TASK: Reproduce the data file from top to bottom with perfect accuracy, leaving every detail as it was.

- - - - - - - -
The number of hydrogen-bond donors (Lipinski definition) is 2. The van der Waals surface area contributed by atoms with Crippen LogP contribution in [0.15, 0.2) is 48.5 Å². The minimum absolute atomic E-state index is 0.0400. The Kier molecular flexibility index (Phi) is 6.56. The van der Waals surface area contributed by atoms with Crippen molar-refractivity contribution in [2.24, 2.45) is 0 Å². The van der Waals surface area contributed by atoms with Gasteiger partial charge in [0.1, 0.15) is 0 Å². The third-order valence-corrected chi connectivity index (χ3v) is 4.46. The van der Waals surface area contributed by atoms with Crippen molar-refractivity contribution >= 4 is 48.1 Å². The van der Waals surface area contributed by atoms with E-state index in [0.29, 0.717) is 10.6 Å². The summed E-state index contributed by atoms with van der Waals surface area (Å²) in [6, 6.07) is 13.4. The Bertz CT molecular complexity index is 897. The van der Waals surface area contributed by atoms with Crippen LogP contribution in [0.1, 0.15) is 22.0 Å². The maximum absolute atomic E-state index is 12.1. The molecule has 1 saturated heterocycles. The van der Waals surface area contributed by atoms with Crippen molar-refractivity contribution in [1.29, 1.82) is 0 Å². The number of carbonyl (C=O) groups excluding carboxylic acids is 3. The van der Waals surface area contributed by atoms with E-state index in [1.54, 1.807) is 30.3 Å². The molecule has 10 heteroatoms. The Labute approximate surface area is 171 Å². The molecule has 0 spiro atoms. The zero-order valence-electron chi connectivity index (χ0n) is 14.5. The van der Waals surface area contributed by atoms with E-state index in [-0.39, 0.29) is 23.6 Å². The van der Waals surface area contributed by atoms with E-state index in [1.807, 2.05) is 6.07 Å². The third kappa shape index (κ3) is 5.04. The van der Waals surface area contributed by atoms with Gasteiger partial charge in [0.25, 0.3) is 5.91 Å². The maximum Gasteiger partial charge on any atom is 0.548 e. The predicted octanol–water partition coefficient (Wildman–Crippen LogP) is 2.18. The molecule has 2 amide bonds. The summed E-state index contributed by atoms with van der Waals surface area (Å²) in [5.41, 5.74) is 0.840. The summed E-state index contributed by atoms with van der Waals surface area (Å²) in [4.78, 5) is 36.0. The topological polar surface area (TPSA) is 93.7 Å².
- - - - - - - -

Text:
The number of hydrogen-bond donors (Lipinski definition) is 2. The van der Waals surface area contributed by atoms with Crippen LogP contribution in [0.15, 0.2) is 48.5 Å². The minimum absolute atomic E-state index is 0.0400. The Kier molecular flexibility index (Phi) is 6.56. The van der Waals surface area contributed by atoms with Crippen molar-refractivity contribution in [2.24, 2.45) is 0 Å². The van der Waals surface area contributed by atoms with Gasteiger partial charge in [0.1, 0.15) is 0 Å². The third-order valence-corrected chi connectivity index (χ3v) is 4.46. The van der Waals surface area contributed by atoms with Crippen molar-refractivity contribution >= 4 is 48.1 Å². The van der Waals surface area contributed by atoms with E-state index in [0.29, 0.717) is 10.6 Å². The summed E-state index contributed by atoms with van der Waals surface area (Å²) in [6, 6.07) is 13.4. The Bertz CT molecular complexity index is 897. The van der Waals surface area contributed by atoms with Crippen LogP contribution in [0.1, 0.15) is 22.0 Å². The maximum absolute atomic E-state index is 12.1. The molecule has 1 saturated heterocycles. The van der Waals surface area contributed by atoms with Crippen molar-refractivity contribution in [1.29, 1.82) is 0 Å². The number of carbonyl (C=O) groups excluding carboxylic acids is 3. The van der Waals surface area contributed by atoms with E-state index in [1.54, 1.807) is 30.3 Å². The molecule has 10 heteroatoms. The Labute approximate surface area is 171 Å². The molecule has 0 spiro atoms. The zero-order valence-electron chi connectivity index (χ0n) is 14.5. The van der Waals surface area contributed by atoms with E-state index in [-0.39, 0.29) is 23.6 Å². The van der Waals surface area contributed by atoms with E-state index in [1.807, 2.05) is 6.07 Å². The third kappa shape index (κ3) is 5.04. The van der Waals surface area contributed by atoms with Gasteiger partial charge in [0.25, 0.3) is 5.91 Å². The maximum Gasteiger partial charge on any atom is 0.548 e. The predicted octanol–water partition coefficient (Wildman–Crippen LogP) is 2.18. The molecule has 2 amide bonds. The summed E-state index contributed by atoms with van der Waals surface area (Å²) in [5.41, 5.74) is 0.840. The summed E-state index contributed by atoms with van der Waals surface area (Å²) in [4.78, 5) is 36.0. The topological polar surface area (TPSA) is 93.7 Å².